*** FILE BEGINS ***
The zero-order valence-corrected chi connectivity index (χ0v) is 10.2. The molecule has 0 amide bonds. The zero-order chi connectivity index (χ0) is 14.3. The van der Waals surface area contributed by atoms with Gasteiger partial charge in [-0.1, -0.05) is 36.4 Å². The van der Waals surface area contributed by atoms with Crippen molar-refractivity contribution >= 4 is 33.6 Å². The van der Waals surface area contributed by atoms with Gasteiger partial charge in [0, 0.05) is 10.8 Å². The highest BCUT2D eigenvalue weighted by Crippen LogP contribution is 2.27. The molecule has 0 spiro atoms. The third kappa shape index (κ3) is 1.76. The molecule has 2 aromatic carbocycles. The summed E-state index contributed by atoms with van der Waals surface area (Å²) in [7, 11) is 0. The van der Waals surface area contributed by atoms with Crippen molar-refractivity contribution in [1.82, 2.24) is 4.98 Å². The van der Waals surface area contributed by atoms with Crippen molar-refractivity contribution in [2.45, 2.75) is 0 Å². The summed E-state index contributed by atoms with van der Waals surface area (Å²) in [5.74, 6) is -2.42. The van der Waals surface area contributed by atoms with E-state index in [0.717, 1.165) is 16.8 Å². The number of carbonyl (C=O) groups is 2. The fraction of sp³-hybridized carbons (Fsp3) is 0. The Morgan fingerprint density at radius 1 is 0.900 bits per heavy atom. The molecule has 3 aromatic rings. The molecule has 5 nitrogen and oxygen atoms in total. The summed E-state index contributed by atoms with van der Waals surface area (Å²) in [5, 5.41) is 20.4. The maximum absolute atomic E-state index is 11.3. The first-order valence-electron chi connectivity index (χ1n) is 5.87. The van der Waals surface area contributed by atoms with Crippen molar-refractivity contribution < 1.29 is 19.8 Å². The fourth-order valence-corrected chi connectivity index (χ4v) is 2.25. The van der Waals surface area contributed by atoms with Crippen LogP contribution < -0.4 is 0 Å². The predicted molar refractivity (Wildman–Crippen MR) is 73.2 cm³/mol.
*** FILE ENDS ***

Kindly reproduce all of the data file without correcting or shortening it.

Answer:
The zero-order valence-corrected chi connectivity index (χ0v) is 10.2. The molecule has 0 amide bonds. The zero-order chi connectivity index (χ0) is 14.3. The van der Waals surface area contributed by atoms with Gasteiger partial charge in [-0.1, -0.05) is 36.4 Å². The van der Waals surface area contributed by atoms with Crippen molar-refractivity contribution >= 4 is 33.6 Å². The van der Waals surface area contributed by atoms with Gasteiger partial charge in [0, 0.05) is 10.8 Å². The highest BCUT2D eigenvalue weighted by Crippen LogP contribution is 2.27. The molecule has 0 spiro atoms. The third kappa shape index (κ3) is 1.76. The molecule has 2 aromatic carbocycles. The summed E-state index contributed by atoms with van der Waals surface area (Å²) in [7, 11) is 0. The van der Waals surface area contributed by atoms with Crippen molar-refractivity contribution in [1.82, 2.24) is 4.98 Å². The van der Waals surface area contributed by atoms with Crippen molar-refractivity contribution in [2.45, 2.75) is 0 Å². The summed E-state index contributed by atoms with van der Waals surface area (Å²) in [5.74, 6) is -2.42. The van der Waals surface area contributed by atoms with E-state index in [0.717, 1.165) is 16.8 Å². The number of carbonyl (C=O) groups is 2. The fraction of sp³-hybridized carbons (Fsp3) is 0. The Morgan fingerprint density at radius 1 is 0.900 bits per heavy atom. The molecule has 3 aromatic rings. The molecule has 5 nitrogen and oxygen atoms in total. The summed E-state index contributed by atoms with van der Waals surface area (Å²) in [5, 5.41) is 20.4. The maximum absolute atomic E-state index is 11.3. The first-order valence-electron chi connectivity index (χ1n) is 5.87. The van der Waals surface area contributed by atoms with Crippen molar-refractivity contribution < 1.29 is 19.8 Å². The fourth-order valence-corrected chi connectivity index (χ4v) is 2.25. The van der Waals surface area contributed by atoms with Crippen LogP contribution < -0.4 is 0 Å². The predicted molar refractivity (Wildman–Crippen MR) is 73.2 cm³/mol.